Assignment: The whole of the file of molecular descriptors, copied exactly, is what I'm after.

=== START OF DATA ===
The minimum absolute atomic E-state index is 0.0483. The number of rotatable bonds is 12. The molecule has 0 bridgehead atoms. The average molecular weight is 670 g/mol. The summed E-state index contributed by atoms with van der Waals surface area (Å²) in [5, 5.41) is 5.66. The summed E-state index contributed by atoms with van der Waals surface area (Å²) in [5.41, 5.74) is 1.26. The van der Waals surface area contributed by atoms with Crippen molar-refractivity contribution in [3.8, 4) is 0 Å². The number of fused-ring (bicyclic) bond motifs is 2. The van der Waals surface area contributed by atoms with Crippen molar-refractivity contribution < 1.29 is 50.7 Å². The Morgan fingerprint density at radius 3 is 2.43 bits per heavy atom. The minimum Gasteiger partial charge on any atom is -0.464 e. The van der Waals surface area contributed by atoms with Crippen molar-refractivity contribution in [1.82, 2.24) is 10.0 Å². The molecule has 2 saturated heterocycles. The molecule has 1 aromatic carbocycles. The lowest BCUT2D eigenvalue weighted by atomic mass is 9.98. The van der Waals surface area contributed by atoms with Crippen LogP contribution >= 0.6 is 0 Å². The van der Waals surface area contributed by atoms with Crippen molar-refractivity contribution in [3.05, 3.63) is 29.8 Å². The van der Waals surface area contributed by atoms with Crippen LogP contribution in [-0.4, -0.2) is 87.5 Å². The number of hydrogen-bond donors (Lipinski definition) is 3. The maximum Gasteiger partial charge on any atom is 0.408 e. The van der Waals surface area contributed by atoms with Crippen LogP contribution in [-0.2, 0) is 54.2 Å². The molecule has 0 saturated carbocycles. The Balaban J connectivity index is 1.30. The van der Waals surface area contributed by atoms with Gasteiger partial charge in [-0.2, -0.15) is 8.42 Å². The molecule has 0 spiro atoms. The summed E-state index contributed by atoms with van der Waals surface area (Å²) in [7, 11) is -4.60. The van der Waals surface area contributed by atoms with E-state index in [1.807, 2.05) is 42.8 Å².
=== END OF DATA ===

The minimum absolute atomic E-state index is 0.0483. The number of rotatable bonds is 12. The molecule has 0 bridgehead atoms. The average molecular weight is 670 g/mol. The summed E-state index contributed by atoms with van der Waals surface area (Å²) in [5, 5.41) is 5.66. The summed E-state index contributed by atoms with van der Waals surface area (Å²) in [5.41, 5.74) is 1.26. The van der Waals surface area contributed by atoms with Crippen molar-refractivity contribution in [3.8, 4) is 0 Å². The number of fused-ring (bicyclic) bond motifs is 2. The van der Waals surface area contributed by atoms with Crippen molar-refractivity contribution < 1.29 is 50.7 Å². The Morgan fingerprint density at radius 3 is 2.43 bits per heavy atom. The minimum Gasteiger partial charge on any atom is -0.464 e. The van der Waals surface area contributed by atoms with Crippen molar-refractivity contribution in [1.82, 2.24) is 10.0 Å². The molecule has 2 saturated heterocycles. The molecule has 1 aromatic carbocycles. The lowest BCUT2D eigenvalue weighted by atomic mass is 9.98. The van der Waals surface area contributed by atoms with Crippen LogP contribution >= 0.6 is 0 Å². The van der Waals surface area contributed by atoms with Crippen molar-refractivity contribution in [3.05, 3.63) is 29.8 Å². The van der Waals surface area contributed by atoms with Crippen LogP contribution in [-0.4, -0.2) is 87.5 Å². The number of hydrogen-bond donors (Lipinski definition) is 3. The maximum Gasteiger partial charge on any atom is 0.408 e. The van der Waals surface area contributed by atoms with Crippen LogP contribution in [-0.2, 0) is 54.2 Å². The molecule has 0 saturated carbocycles. The Balaban J connectivity index is 1.30. The van der Waals surface area contributed by atoms with Gasteiger partial charge in [-0.2, -0.15) is 8.42 Å². The molecule has 0 spiro atoms. The summed E-state index contributed by atoms with van der Waals surface area (Å²) in [7, 11) is -4.60. The van der Waals surface area contributed by atoms with E-state index in [1.807, 2.05) is 42.8 Å².